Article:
Punishing top earners won’t benefit those at the bottom
The economy is a challenging thing to grasp, with all of its numbers clamoring for our attention. To ease the burden, I offer one category of statistics that deserves to be wholly ignored, freeing up brain space for things that really matter: income inequality.
In this age of equality fetishes, where every kid must be equally praised, all grade curves smoothed out and even meager incomes prodded toward homeownership, it would fit that the gap between rich and poor would be a target-rich environment for redistributionists.
But if we are truly interested in doing what is best for the most people, it is time to calm the conniption fits that arise simply because some people have a lot of money and some have very little. It has always been this way. It will always be this way.
We should all care about providing opportunity for those at the lower end of the income ladder to climb upward. But for those obsessing about income inequality, narrowing the gap between the top and bottom levels is the prime directive, whether it means bringing the lower levels up or the upper levels down.
In fact, the preoccupation with income inequality rests on the assumption that punishing the upper-income levels benefits those at the bottom. That craziness is a corollary of the belief that is at the root of the whole phenomenon — that there is a sinister aspect to wealth, that it must be at its root ill-earned through exploitation of lower earners.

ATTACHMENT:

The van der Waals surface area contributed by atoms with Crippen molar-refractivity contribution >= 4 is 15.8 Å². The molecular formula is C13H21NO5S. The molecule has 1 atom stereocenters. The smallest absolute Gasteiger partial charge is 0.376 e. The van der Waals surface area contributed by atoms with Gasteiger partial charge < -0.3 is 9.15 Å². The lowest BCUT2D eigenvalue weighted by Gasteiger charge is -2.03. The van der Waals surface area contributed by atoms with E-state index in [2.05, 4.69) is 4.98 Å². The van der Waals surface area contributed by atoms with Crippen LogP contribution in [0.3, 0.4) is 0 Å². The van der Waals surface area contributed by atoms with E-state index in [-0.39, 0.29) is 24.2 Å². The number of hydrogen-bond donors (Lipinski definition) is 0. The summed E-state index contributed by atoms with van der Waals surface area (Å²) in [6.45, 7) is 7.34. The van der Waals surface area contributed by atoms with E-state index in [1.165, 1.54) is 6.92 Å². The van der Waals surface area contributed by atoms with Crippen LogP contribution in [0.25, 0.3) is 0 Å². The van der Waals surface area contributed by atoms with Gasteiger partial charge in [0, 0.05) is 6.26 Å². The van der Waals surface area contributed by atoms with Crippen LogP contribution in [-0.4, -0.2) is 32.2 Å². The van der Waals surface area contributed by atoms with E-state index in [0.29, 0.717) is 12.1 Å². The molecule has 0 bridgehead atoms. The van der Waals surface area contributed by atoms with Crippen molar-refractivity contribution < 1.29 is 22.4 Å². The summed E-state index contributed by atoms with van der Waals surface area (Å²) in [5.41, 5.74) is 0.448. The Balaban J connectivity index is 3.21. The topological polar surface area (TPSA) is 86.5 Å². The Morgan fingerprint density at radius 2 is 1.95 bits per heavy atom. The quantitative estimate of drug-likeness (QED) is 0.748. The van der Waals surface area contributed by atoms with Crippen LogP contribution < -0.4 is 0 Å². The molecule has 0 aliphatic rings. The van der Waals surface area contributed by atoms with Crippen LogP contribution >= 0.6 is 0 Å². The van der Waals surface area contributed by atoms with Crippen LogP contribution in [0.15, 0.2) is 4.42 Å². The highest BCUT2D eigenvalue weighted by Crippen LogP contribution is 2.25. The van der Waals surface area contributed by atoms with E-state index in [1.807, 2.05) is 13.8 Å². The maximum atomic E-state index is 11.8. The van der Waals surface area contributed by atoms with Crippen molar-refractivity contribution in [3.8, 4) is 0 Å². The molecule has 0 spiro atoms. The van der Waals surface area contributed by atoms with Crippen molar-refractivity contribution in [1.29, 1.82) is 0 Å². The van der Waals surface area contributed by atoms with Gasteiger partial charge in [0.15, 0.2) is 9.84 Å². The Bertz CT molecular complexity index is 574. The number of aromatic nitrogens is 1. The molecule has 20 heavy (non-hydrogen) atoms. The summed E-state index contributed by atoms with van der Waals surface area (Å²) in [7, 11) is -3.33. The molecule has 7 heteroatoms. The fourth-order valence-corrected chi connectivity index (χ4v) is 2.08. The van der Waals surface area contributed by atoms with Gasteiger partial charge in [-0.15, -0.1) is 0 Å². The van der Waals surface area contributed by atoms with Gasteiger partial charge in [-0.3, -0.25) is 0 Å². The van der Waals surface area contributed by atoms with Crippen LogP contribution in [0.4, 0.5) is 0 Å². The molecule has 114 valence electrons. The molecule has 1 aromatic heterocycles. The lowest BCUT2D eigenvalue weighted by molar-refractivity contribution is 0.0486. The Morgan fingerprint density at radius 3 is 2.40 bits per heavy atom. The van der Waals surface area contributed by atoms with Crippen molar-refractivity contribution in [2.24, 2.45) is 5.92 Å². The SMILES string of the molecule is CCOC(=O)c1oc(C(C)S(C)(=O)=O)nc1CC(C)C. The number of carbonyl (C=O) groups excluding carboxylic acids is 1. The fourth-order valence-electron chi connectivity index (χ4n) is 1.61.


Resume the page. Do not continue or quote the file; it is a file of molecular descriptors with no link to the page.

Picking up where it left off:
This is one of the most poisonous lies in economic thought today, this notion that the mere existence of wealth is evidence of oppression of the masses who are trying to mobilize upward.
It is forwarded by people who do not actually want upward mobility for those at the lowest ends. They favor a constituency of lifelong dependents, kept in food and clothing and shelter with the largess of a government whose power structure they occupy.
The best way to fight poverty — the creation of more opportunity through a thriving free market — involves saddling the wealthy with only a proportional tax bite instead of the confiscatory chomp favored by those who view upper incomes as a deep well to be drained for government programs.
This is not just unwise. It is morally bankrupt, leading to the punishment of success and continued exploitation of the poor. It is based on the absurd notion that the economy is a pie of a fixed size, where if one slice gets larger, it must come at the expense of another slice.
The accurate metaphor is a pie that grows as the economy grows, spurred by economic liberty and risk-takers energized to invest in the best odds for success the free markets can offer.
When those markets are strangled by people consumed with reducing the range between top and bottom earners, it hurts everyone, especially the lower-level folks they say they are trying to help.
When we hear of an area with a narrow income gap, we should hope for additional wealth to boost its upper levels. If we hear of an area with a wide income gap, we should find ways to provide opportunity so the lower echelons may climb most effectively toward the top.
Here’s an even better idea: Since income disparity is completely meaningless, let’s stay focused on ways to encourage all people to achieve wealth, while fighting those who would attack the successful on the phony basis of helping the poor.